What Is Type 1 Gaucher’s Disease?
Type 1 Gaucher's Disease Causes and Risk Factors
Type 1 Gaucher’s disease (pronounced “go-SHAYZ”) is a very rare inherited metabolic disease that affects the build up of fatty materials (also called “lipids”) in many parts of the body, including your liver, lungs, spleen, and bone marrow. If too many lipids accumulate in your body, this can lead to:
- more frequent and easy bruising
- bone pain/fractures
- fewer healthy blood cells to carry oxygen throughout the body and fight off germs and bacteria
Even though this disease is a rare condition among the general population, you’re not alone. Gaucher’s disease is the most common type of genetic disease affecting Jewish people of Eastern, Central, and Northern European descent, often referred to as “Ashkenazi Jews.” Here, we’ll explain how Type 1 Gaucher’s disease affects your body and how genetics plays the major role in developing the disease.
Type 1 Gaucher’s Disease: How It Works
Gaucher’s disease is a metabolic disorder classified as a “lipid storage disease,” which is a category of diseases where certain fatty materials accumulate to extreme amounts throughout the body. They can include:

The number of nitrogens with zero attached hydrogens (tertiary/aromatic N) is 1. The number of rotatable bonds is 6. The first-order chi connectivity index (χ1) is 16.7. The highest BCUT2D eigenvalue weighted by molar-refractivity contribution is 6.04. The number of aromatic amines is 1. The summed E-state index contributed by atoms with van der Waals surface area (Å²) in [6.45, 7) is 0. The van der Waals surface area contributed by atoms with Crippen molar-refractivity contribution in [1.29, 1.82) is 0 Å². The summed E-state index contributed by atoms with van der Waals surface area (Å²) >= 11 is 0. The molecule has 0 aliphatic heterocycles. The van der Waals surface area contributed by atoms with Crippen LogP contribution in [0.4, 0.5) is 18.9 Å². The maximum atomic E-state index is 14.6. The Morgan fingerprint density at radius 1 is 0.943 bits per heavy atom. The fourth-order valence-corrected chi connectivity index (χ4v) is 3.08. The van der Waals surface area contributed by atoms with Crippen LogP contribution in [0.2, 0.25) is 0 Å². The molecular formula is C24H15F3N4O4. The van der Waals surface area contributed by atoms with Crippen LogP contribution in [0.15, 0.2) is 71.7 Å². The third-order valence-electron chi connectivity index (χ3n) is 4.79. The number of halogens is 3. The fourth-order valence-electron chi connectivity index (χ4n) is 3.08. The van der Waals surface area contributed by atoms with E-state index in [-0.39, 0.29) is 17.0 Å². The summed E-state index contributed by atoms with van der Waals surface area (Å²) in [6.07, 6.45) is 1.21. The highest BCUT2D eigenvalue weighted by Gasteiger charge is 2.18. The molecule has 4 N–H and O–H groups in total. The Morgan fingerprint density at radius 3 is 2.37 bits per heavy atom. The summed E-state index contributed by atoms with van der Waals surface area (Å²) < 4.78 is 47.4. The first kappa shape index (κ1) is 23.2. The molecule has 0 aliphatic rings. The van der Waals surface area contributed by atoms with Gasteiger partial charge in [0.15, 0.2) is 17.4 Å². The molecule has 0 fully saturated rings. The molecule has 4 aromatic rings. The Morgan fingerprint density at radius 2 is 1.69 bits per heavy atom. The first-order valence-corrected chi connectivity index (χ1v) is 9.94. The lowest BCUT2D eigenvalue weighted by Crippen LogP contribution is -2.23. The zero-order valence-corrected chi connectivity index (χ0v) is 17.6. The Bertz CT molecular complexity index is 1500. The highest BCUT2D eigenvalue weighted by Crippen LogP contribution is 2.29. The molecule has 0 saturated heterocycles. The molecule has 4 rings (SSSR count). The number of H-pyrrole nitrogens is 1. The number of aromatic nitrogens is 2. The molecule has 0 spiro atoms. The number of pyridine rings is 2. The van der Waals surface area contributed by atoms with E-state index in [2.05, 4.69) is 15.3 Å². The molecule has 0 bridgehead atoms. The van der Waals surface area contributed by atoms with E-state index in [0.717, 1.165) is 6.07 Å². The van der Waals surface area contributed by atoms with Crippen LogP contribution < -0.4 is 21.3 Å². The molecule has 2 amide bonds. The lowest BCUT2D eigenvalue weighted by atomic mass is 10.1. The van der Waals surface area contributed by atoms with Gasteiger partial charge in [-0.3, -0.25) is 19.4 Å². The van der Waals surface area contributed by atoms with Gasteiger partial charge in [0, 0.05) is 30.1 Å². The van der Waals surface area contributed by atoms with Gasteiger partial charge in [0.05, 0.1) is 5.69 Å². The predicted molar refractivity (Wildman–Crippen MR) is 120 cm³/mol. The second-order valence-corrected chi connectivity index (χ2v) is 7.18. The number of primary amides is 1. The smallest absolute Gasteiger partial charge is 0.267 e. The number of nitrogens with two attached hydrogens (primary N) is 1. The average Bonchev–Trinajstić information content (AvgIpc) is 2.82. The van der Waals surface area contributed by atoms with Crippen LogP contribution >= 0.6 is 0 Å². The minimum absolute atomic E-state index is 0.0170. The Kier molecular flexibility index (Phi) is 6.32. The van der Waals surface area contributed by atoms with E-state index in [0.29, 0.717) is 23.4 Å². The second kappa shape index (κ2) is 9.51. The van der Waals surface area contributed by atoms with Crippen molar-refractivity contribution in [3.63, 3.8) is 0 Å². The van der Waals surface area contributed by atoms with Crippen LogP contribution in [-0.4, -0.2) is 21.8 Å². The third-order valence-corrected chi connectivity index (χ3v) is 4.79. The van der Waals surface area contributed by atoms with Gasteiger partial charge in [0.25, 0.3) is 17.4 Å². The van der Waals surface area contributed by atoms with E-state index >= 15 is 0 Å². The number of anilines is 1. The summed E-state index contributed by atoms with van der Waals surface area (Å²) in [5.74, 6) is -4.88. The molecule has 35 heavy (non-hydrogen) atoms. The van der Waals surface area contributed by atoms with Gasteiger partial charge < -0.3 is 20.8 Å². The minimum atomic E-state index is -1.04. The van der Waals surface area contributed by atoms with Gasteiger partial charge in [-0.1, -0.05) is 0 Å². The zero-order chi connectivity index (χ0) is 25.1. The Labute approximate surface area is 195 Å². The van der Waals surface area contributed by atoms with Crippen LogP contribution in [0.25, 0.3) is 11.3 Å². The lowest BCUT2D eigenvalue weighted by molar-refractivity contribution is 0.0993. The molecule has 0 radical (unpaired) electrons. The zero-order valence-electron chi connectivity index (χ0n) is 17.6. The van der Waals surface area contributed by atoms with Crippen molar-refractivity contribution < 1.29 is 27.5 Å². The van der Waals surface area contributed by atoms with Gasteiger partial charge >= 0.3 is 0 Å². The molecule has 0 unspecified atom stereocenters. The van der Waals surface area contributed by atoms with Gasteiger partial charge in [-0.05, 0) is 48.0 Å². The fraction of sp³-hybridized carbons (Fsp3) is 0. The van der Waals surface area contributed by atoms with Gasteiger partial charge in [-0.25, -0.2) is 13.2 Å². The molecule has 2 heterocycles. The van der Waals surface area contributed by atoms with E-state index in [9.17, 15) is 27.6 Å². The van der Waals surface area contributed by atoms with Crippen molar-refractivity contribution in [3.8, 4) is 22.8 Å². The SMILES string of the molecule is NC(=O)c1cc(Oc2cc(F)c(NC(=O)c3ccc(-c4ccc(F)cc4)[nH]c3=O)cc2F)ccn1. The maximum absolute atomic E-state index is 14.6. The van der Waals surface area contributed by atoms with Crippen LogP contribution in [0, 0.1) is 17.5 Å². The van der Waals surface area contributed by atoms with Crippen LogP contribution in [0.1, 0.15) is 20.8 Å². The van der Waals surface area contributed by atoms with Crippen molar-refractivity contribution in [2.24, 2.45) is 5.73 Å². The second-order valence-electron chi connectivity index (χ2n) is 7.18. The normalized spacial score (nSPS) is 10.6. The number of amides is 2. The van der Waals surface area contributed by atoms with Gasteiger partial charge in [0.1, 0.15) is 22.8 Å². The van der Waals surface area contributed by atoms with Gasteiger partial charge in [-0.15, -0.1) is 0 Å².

- fatty acids
The disease is caused by a deficiency of the enzyme glucocerebrosidase, which is found in our tissue and is needed in order for your body to process and break down glucocerebroside, a fatty substance used in making blood cells.
This enzyme deficiency is, in turn, caused by a genetic mutation that comes from both of your parents. Gaucher’s disease is also called “autosomal recessive,” meaning that the genetic mutation causing the disease is passed down through the generations in an inheritance pattern.
Type 1 Gaucher’s is the most common, accounting for about 90% of reported cases. Type 1 is also the mildest form of the disease in terms of symptoms.
Factoring in Genetics in Type 1 Gaucher’s Disease
About 1 in every 10 Jewish people whose families come from countries such as Poland, Ukraine, and Lithuania are carriers of the genetic mutation responsible for type 1 Gaucher’s disease. It’s important to know that both of your parents must carry the genetic mutation in order for you to develop the condition.
Having said that, just because your parents are, in fact, carriers doesn’t guarantee you’ll have Gaucher’s disease. According to the latest research, here are some statistics for you to keep in mind.
If both of your parents are carriers:
- There is a 50% chance you may carry the gene, but not have the disease1
- There is a 25% chance you may not be a carrier and not have the disease1
- There is a 25% chance you may develop the disease1
To find out whether you’re a carrier of the genetic mutation that can cause Gaucher’s disease, the process is easy; your doctor just has to perform a simple blood or saliva screening. Also, if you have any known family incidence of Gaucher’s disease, or any other genetic defects, it’s important to let your doctor know so he/she can discuss with you all the available treatment options, which you can read more about in our type 1 Gaucher’s disease treatments article.